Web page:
Special Needs

29 States Now Offer Mental Health Services to 3-Year-Olds

| by Suzanne Venker

For years I’ve been lamenting the great social experiment in which
America has been engaged these past several decades: sending our babies
and toddlers off to day care in record numbers. While the correlation
between long hours in child care and increased behavioral problems in
young children has been clear for some time, apparently we’ve up the
ante. According to Sue Shellenbarger’s work and family column in The Wall Street Journal, 29 states in America -- along with a few cities -- now offer mental health services to our nation’s three and four-year-olds. Mental health services to our nation’s 3 and 4 year olds.
“From 9.5% to 14.2% of children under 6 have emotional problems serious
enough to hurt their ability to function, including anxiety or
behavioral disorders,” writes Shellenbarger. Another study by the
Archives of General Psychiatry found depression in children “as young
as 3.” Lynn Hopson, executive director of a New Haven, CT preschool
says, “We’re seeing more and more children with challenging behaviors
every year.”

What, we ask ourselves, has happened to cause these little ones
such distress? In our hearts, we know. We know instinctively, whether
we admit it or not, that parents abdicate too much of their
responsibility to substitute caregivers. Despite common sense and hard
evidence, Americans refuse to connect the dots between the existence of
routine child care and the physical and emotional well-being of our
children. Instead, we allow ourselves to be swayed – even if it goes
against our gut. In learning about the mental health trend,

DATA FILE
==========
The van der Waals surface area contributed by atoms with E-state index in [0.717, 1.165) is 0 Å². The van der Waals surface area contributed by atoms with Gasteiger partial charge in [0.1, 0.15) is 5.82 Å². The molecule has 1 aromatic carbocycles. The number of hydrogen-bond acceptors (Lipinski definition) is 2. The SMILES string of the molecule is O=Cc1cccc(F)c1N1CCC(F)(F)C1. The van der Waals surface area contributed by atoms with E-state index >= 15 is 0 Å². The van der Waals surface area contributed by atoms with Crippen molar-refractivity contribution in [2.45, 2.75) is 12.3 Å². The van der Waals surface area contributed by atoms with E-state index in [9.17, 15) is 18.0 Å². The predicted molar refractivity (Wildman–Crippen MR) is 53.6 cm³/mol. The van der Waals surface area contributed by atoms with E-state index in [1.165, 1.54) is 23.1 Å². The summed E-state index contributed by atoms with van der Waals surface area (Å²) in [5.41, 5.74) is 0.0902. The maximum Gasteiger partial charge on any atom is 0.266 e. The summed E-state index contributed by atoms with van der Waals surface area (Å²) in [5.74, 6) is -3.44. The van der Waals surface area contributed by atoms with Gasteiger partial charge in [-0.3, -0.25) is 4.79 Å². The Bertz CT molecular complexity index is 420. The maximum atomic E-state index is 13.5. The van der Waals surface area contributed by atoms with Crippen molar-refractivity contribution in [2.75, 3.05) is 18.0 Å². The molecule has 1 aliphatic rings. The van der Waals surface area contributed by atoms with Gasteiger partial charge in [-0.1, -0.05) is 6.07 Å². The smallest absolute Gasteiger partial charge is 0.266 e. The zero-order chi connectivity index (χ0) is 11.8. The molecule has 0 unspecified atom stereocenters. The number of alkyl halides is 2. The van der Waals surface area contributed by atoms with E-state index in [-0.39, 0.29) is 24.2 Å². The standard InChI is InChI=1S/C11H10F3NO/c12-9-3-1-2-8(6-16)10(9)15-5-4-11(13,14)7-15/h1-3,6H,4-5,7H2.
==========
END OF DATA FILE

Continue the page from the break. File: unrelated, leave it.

Shellenbarger’s response was this: “The idea of assigning mental health
workers to child care centers and preschools is jarring; I was
skeptical when I first heard the idea. Children so small shouldn’t need
mental-health help.” This paragraph is then followed by the word
“However.” Apparently Shellenbarger was sufficiently convinced that
mental-health programs benefit “entire classrooms of children by
reducing behavior problems and supporting overburdened teachers.” Maybe
they do. But it’s a mistake to think that’s all there is to it.
Children are masterful at hiding their true identities; just because
they comply doesn’t mean the problem is solved.

The issue of child care in this country is not unlike divorce.
Since the 1970s, Americans have chosen to believe it’s better for
children if their unhappily married parents divorce. This is not unlike
the argument that children whose mothers are unhappy at home are better
off in day care. But Judith Wallerstein’s 25-year landmark study about
children of divorce, which she chronicles in her book, The Unexpected Legacy of Divorce,
demonstrates that it isn’t as simple as we think. Yes, children will
adapt to whatever their circumstances may be -- they have no choice --
but the effects of divorce become shrouded behind subsequent negative
behaviors or depression. Indeed, almost every point Wallerstein makes
about America’s divorce culture can be applied to the child care
culture. “A depressed child,” writes Wallerstein, “often goes unnoticed
in school. [Children] learn to comply with adult demands but without a
growing inner sense of confidence and direction.”

According to Shellenbarger’s article, the purpose of having
mental-health specialists in preschools is, among other things, to
“provide targeted, expert help to teachers and parents on ways to
interact with children.” But it’s not preschool teachers who need help
in learning how to interact with children. It’s parents. Parents are
the folks who need an education in how to parent, and we can
start by telling them that too much child care is a bad thing. To be